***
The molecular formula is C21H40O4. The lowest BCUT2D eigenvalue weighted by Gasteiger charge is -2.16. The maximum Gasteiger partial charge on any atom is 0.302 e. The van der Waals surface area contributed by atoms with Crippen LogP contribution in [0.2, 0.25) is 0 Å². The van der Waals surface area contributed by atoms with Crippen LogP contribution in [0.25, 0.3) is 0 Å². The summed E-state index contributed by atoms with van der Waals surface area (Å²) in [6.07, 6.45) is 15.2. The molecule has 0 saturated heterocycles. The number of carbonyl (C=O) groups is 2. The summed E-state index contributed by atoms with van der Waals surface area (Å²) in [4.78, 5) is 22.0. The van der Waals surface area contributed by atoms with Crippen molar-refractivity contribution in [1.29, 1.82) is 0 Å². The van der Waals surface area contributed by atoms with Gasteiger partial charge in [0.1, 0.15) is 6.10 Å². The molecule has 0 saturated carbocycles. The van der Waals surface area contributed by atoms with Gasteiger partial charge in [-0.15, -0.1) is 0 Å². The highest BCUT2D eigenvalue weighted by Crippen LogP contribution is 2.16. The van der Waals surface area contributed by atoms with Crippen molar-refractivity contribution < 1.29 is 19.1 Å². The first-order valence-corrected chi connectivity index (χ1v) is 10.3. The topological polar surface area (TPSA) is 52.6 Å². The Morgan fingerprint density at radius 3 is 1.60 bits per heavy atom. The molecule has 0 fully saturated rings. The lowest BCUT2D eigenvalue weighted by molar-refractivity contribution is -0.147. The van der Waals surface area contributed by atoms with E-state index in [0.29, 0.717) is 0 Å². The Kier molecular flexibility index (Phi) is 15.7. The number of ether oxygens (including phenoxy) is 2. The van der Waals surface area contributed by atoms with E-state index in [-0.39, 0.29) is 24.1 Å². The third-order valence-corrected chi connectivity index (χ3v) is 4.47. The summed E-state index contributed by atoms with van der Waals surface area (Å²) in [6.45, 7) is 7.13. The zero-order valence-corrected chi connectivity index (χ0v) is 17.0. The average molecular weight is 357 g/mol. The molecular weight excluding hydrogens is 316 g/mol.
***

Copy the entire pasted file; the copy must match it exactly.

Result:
The molecular formula is C21H40O4. The lowest BCUT2D eigenvalue weighted by Gasteiger charge is -2.16. The maximum Gasteiger partial charge on any atom is 0.302 e. The van der Waals surface area contributed by atoms with Crippen LogP contribution in [0.2, 0.25) is 0 Å². The van der Waals surface area contributed by atoms with Crippen LogP contribution in [0.25, 0.3) is 0 Å². The summed E-state index contributed by atoms with van der Waals surface area (Å²) in [6.07, 6.45) is 15.2. The molecule has 0 saturated heterocycles. The number of carbonyl (C=O) groups is 2. The summed E-state index contributed by atoms with van der Waals surface area (Å²) in [4.78, 5) is 22.0. The van der Waals surface area contributed by atoms with Crippen molar-refractivity contribution in [1.29, 1.82) is 0 Å². The van der Waals surface area contributed by atoms with Gasteiger partial charge in [0.1, 0.15) is 6.10 Å². The molecule has 0 saturated carbocycles. The van der Waals surface area contributed by atoms with Gasteiger partial charge in [-0.15, -0.1) is 0 Å². The highest BCUT2D eigenvalue weighted by Crippen LogP contribution is 2.16. The van der Waals surface area contributed by atoms with Crippen molar-refractivity contribution < 1.29 is 19.1 Å². The first-order valence-corrected chi connectivity index (χ1v) is 10.3. The topological polar surface area (TPSA) is 52.6 Å². The Morgan fingerprint density at radius 3 is 1.60 bits per heavy atom. The molecule has 0 fully saturated rings. The lowest BCUT2D eigenvalue weighted by molar-refractivity contribution is -0.147. The van der Waals surface area contributed by atoms with E-state index in [0.29, 0.717) is 0 Å². The Kier molecular flexibility index (Phi) is 15.7. The number of ether oxygens (including phenoxy) is 2. The van der Waals surface area contributed by atoms with E-state index in [-0.39, 0.29) is 24.1 Å². The third-order valence-corrected chi connectivity index (χ3v) is 4.47. The summed E-state index contributed by atoms with van der Waals surface area (Å²) in [6.45, 7) is 7.13. The zero-order valence-corrected chi connectivity index (χ0v) is 17.0. The average molecular weight is 357 g/mol. The molecular weight excluding hydrogens is 316 g/mol.